The May 1 enlargement of the European Union (EU) represents a radical new departure to 25 member states; we have to make it work. It will be a big challenge with 450 million citizens in the Union, 20 official languages, 25 countries (with several having their own federal structure), and hundreds of regions or counties all competing to develop their respective economies and attract investment. Household incomes still vary significantly between member states. The picture is far from being simple and stable. And, of course, if we consider CECED’s Greater Europe, the numbers and complexity increase dramatically. Population alone climbs to more than 700 million people.

The last decade of the 20th century was characterized by the following key trends from the perspective of the household appliance industry:

  • Growth and consolidation of the industrial base across Greater Europe.

  • Harmonization of product safety and performance standards, hence simplification of design processes.

  • Efforts to foster the development of the marketing infrastructures necessary to exploit the new markets.

  • A drive to ensure consistent implementation of new EU directives.

  • Establishment of proper industrial associations in the new and candidate member states of the EU to ensure that the interests of the household appliance industry are properly represented.

    These developments happened well before the official birth of the 25-member EU so that industry would not only be ready to face the challenge of a new market, but would also be able to count on free and fair competition.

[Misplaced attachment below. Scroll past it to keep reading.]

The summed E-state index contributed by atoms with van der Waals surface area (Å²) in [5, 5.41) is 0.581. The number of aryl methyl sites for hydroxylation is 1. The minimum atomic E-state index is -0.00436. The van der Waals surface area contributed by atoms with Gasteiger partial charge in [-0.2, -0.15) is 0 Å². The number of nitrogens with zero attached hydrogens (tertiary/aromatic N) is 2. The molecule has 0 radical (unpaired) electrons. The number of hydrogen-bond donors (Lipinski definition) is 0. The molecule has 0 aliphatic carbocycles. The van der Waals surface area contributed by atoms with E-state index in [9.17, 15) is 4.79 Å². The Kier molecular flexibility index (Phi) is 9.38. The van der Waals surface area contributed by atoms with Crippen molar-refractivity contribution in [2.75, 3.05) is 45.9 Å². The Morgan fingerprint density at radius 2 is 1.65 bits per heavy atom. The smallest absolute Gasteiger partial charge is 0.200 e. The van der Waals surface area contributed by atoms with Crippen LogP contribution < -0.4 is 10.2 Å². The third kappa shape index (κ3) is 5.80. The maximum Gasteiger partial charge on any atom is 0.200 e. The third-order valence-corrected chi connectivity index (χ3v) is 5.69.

Nonetheless, political enlargement represents an important step toward a Greater European market. Goods can now circulate freely to and from the 10 new member states. As a result, we expect a spurt in revenue growth in the new member states and that there will be a positive impact on consumer confidence and buying power.

    In the background, however, ever more demanding legislation and requirements to build environmental costs into the product price is top-loading the industry’s cost base. This has brought a new wave of consolidation to the sector. Rationalization and integration of industrial processes has again become a leading theme in corporate strategies. The emergence of Poland and Turkey as manufacturing forces reflects these developments. They now rank in the top five production sites in Greater Europe. Hungary, Slovakia, and the Czech Republic have significant industrial sites too.

    The political enlargement of the Union may have played some role in this, but the real trigger has been the imperatives of the market. Competition and globalization of the worldwide economy has been a much more powerful force in shaping the new manufacturing profile of the European household appliance industry. The May 1 enlargement of the EU represents the political and governmental consolidation of the market development work already done throughout the last 15 years. It stabilizes what we can now consider the market and gives us the confidence to address the high growth potential areas of Eastern Europe and of the Mediterranean basin.